Typical system uses a number of busses, collection of wires, which transmit binary numbers, one bit per wire. A typical microprocessor communicates with memory and other devices (input and output) using three busses: Address Bus, Data Bus and Control Bus.
One wire for each bit, therefore 16 bits = 16 wires. Binary number carried alerts memory to ‘open’ the designated box. Data (binary) can then be put in or taken out.The Address Bus consists of 16 wires, therefore 16 bits. Its "width" is 16 bits. A 16 bit binary number allows 216 different numbers, or 32000 different numbers, ie 0000000000000000 up to 1111111111111111. Because memory consists of boxes, each with a unique address, the size of the address bus determines the size of memory, which can be used. To communicate with memory the microprocessor sends an address on the address bus, eg 0000000000000011 (3 in decimal), to the memory. The memory the selects box number 3 for reading or writing data. Address bus is unidirectional, ie numbers only sent from microprocessor to memory, not other way.
Question?: If you have a memory chip of size 256 kilobytes (256 x 1024 x 8 bits), how many wires does the address bus need, in order to be able to specify an address in this memory? Note: the memory is organized in groups of 8 bits per location, therefore, how many locations must you be able to specify?
Data Bus: carries ‘data’, in binary form, between ěP and other external units, such as memory. Typical size is 8 or 16 bits. Size determined by size of boxes in memory and ěP size helps determine performance of ěP. The Data Bus typically consists of 8 wires. Therefore, 28 combinations of binary digits. Data bus used to transmit "data", ie information, results of arithmetic, etc, between memory and the microprocessor. Bus is bi-directional. Size of the data bus determines what arithmetic can be done. If only 8 bits wide then largest number is 11111111 (255 in decimal). Therefore, larger number have to be broken down into chunks of 255. This slows microprocessor. Data Bus also carries instructions from memory to the microprocessor. Size of the bus therefore limits the number of possible instructions to 256, each specified by a separate number.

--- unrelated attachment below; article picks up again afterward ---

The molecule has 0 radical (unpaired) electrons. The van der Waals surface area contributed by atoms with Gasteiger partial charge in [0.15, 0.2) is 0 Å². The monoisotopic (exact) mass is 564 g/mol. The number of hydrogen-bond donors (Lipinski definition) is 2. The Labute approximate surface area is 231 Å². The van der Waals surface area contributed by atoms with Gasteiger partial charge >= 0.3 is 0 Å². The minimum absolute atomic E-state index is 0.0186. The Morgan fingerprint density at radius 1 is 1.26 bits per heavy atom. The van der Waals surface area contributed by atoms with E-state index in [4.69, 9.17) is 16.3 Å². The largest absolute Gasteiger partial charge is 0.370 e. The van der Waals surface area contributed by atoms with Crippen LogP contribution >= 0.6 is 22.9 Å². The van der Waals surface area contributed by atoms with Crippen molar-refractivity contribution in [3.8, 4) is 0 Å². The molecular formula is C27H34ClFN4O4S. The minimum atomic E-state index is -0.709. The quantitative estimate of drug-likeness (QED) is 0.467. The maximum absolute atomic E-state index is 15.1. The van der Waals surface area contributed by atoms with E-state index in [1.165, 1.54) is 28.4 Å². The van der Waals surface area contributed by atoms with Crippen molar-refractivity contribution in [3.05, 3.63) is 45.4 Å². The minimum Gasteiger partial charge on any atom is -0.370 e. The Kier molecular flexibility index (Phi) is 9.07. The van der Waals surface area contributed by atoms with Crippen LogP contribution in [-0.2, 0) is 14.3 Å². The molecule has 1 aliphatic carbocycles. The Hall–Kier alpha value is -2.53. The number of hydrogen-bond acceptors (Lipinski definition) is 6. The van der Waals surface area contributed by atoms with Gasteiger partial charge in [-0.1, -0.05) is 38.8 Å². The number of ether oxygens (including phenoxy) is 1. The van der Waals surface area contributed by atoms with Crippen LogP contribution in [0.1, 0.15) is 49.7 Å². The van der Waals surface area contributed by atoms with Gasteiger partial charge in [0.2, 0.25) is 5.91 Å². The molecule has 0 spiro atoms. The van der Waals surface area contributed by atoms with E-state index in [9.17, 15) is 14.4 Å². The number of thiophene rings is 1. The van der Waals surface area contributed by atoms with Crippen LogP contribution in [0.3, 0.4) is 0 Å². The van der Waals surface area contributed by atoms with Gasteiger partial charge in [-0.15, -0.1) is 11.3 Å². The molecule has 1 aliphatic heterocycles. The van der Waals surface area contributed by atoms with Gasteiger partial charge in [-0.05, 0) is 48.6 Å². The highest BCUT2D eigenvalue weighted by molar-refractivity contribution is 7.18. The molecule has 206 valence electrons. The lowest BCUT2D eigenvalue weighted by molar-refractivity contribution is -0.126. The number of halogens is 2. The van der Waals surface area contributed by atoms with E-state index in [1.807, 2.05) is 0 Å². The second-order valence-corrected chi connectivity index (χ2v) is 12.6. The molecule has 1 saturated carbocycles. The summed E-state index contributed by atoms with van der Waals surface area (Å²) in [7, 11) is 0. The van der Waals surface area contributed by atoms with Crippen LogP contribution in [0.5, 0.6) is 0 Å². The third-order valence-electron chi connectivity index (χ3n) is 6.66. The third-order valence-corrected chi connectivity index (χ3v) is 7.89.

Control Bus are various lines which have specific functions for coordinating and controlling uP operations. Eg: Read/NotWrite line, single binary digit. Control whether memory is being ‘written to’ (data stored in mem) or ‘read from’ (data taken out of mem) 1 = Read, 0 = Write. May also include clock line(s) for timing/synchronising, ‘interrupts’, ‘reset’ etc. Typically ěP has 10 control lines. Cannot function correctly without these vital control signals.
The Control Bus carries control signals partly unidirectional, partly bi-directional. Control signals are things like "read or write". This tells memory that we are either reading from a location, specified on the address bus, or writing to a location specified. Various other signals to control and coordinate the operation of the system. Modern day microprocessors, like 80386, 80486 have much larger busses. Typically 16 or 32 bit busses, which allow larger number of instructions, more memory location, and faster arithmetic. Microcontrollers organized along same lines, except: because microcontrollers have memory etc inside the chip, the busses may all be internal. In the microprocessor the three busses are external to the chip (except for the internal data bus). In case of external busses, the chip connects to the busses via buffers, which are simply an electronic connection between external bus and the internal data bus.